As Building Regulations continue to move us towards more airtight homes, Mechanical Ventilation with Heat Recovery (MVHR) systems are increasingly being considered the ideal choice in new properties – and an increasingly popular one in refurbishments too. Lee Stones, category manager for Xpelair, looks at the factors which are driving a surge in the specification of heat recovery technology in the home.
It will come as no surprise to those working in the public sector energy environment – particularly social housing – that specifying a good ventilation system has become as prevalent to property-owners as efficient home heating.
With increasingly stringent Building Regulations, a drive towards energy efficiency and increased insulation options for existing properties, homes have become more ‘wrapped up’ than ever before. Whilst these measures are ideal for reducing monthly heating bills, the lack of adequate ventilation can increase the presence of Volatile Organic Compounds (VOCs), mould and damp within the home, contributing to poor IAQ.
Whole House Ventilation
Where the choice of ventilation is concerned, it’s no secret that whole house ventilation wins out in the efficiency stakes, and certainly for new build properties it’s a no brainer for housebuilders and architects to opt for whole house systems like Mechanical Ventilation with Heat Recovery (MVHR).
MVHR is ideal for new builds where insulation levels are high. Available as a centralised, whole-house system or single room units, this proven technology extracts moist, stale air from inside the property and replaces it with fresh, incoming air. Crucially, it uses heat from the outgoing air to warm the incoming air and high efficiency systems can recover up to 90 per cent of the heat that would have been lost through normal extraction.
Meeting regulations with ease
While following the Passive House model is voluntary, the design principles deriving from the pilot project set unprecedented standards of energy efficiency in residential building design. The good news local authorities and housebuilders is that compliance is easy. Current Part F regs single out MVHR units, such as Xpelair’s new Natural Air 180, as the most sophisticated ventilation systems available.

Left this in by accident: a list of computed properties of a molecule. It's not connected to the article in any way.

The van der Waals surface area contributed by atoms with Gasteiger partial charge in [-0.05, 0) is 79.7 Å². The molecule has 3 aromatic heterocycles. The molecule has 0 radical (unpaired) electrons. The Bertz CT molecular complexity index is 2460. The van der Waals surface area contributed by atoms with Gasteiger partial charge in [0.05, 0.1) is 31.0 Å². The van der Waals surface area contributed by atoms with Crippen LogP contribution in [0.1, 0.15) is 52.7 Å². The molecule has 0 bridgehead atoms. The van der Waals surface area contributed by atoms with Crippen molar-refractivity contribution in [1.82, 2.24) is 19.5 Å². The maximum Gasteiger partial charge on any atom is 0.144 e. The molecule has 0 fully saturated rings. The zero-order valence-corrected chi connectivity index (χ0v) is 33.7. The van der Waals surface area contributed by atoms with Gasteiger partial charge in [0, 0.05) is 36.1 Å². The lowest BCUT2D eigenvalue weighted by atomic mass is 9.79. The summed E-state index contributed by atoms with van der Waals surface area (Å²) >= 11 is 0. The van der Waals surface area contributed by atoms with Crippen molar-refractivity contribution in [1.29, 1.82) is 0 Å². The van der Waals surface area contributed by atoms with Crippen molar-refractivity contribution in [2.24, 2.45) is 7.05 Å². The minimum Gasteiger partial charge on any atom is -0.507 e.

Provided it is specified and installed properly, mechanical ventilation with heat recovery will ensure housebuilders can meet Building Regulations for new properties, whilst also improving SAP ratings.
One of the most obvious benefits of MVHR is its energy saving potential. Using waste heat from the outgoing, stale air to warm fresh, incoming air can reduce heating bills, of course, and for those organisations with a large stock, it can deliver significant carbon reductions.
For the best results, MVHR systems – such as the Natural Air 180 – can play a vital part in a whole-house approach to energy saving and carbon reduction, which includes an intelligent active humidistat that reacts in real-time to rapid increases in humidity – providing a boost, on demand. The flow rate in the Natural Air 180 is boosted only as needed, minimising energy costs and further reducing acoustic output.
Boost your IAQ
It is also important to note that we spend more than 90 per cent of our time indoors and whilst there is a global understanding of outdoor air pollution, few people realise that indoor air can be as much as 50 times more polluted than outdoor air.
The importance of IAQ should not be underestimated. Mould or condensation in the home can aggravate pre-existing health conditions such as asthma and eczema, whilst high levels of Volatile Organic Compounds (VOCs) from everyday household items such as polish or air fresheners can also lead to symptoms including fatigue, rhinitis, dizziness, headaches, coughing and sneezing.
The key, of course, is to ensure adequate ventilation in the home, reducing the build-up of condensation, black mould and the spores which it releases. The solution? A constant volume MVHR system. Xpelair’s Natural Air 180 uses Intelligent Adaptiflow Sensing to deliver constant volume performance. The motor operates by constantly assessing the performance of the impeller and, when there is a consistent change in airflow – caused by back pressure – the motor adjusts the speed of the fan to maintain a constant volume of extracted air.
What’s more, with the Internet of Things changing the face of the heating and ventilation industry, we can expect to see some exciting add-ons and integrations to MVHR systems in the coming months. By working closely with leading manufacturers such as Xpelair, architects can stay ahead of the game and take advantage of an exciting change for the industry.